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Some organizations that affect the preparation, certification, and employment of teachers.
Components of the science education system serve a variety of functions that influence the classroom practice of science education. Functions generally decided at the state (but sometimes the local) level include the content of the school science curriculum, the characteristics of the science program, the nature of science teaching, and assessment practices. For any of these functions, many different organizations and responsible individuals interact. Figure 8.2 depicts how individuals and agencies from different systems interact in the preparation, certification, and employment of teachers of science.
Components of the science education system that have a major influence on teacher certification fit into four categories: (1) professional societies (such as the National Science Teachers Association, American Association of Physics Teachers, National Association of Biology Teachers, American Geological Institute, American Chemical Society), (2) program-accrediting agencies (such as the National Board for Professional Teaching Standards, which certifies teachers, and the National Council for Accreditation of Teacher Education, which certifies teacher education programs), (3) government agencies, and (4) institutions of higher education operating within and across national, state, and local levels.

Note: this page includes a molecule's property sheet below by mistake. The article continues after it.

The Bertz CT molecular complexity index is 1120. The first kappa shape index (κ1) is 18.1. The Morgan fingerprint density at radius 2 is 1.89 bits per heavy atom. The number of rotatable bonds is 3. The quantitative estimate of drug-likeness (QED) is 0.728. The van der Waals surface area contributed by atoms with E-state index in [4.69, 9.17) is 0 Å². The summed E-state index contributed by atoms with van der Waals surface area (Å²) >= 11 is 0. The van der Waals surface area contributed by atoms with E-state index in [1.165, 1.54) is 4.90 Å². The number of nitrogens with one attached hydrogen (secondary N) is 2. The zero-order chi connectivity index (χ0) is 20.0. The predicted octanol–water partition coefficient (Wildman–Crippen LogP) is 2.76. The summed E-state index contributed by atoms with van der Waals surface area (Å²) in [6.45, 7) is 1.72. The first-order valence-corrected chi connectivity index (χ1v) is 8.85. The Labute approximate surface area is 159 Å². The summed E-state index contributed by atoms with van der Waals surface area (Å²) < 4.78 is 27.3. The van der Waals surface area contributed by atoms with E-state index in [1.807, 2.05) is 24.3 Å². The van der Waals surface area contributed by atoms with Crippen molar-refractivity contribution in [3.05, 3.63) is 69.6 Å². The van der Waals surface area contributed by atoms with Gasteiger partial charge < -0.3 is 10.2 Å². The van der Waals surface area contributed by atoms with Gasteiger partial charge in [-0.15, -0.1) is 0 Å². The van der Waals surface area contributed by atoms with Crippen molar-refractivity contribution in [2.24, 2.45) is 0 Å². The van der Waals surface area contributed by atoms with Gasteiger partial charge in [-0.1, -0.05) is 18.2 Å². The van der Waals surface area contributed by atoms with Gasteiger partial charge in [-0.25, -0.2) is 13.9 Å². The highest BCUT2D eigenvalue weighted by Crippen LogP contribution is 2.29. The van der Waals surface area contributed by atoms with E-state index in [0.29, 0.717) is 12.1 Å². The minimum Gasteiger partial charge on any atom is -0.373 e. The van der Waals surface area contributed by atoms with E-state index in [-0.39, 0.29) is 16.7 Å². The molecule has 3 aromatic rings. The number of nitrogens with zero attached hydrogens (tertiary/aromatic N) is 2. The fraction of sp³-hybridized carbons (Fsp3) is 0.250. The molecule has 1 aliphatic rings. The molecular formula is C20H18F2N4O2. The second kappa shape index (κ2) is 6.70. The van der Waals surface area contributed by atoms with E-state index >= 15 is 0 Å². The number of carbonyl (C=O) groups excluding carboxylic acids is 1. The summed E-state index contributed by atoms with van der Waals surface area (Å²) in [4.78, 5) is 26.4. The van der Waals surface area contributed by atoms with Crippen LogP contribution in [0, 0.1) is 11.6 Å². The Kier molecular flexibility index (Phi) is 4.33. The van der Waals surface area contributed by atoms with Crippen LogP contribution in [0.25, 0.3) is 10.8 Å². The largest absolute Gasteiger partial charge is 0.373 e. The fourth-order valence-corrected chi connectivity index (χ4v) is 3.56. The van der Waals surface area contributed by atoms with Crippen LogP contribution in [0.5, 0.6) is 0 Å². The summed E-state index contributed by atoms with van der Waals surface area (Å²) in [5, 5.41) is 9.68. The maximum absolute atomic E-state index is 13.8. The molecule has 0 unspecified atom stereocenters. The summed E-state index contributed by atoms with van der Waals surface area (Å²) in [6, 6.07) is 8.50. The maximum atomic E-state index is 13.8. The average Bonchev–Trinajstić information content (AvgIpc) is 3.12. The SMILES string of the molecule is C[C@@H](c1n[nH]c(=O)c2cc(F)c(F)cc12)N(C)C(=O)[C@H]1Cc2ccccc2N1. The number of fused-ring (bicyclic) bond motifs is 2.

Professional societies usually are not thought of as accrediting agencies, but their membership standards describe what it means to be a professional teacher of science. Teacher accrediting agencies certify the
Marking the culmination of a three-year, multiphase process, on April 10th, 2013, a 26-state consortium released the Next Generation Science Standards (NGSS), a detailed description of the key scientific ideas and practices that all students should learn by the time they graduate from high school.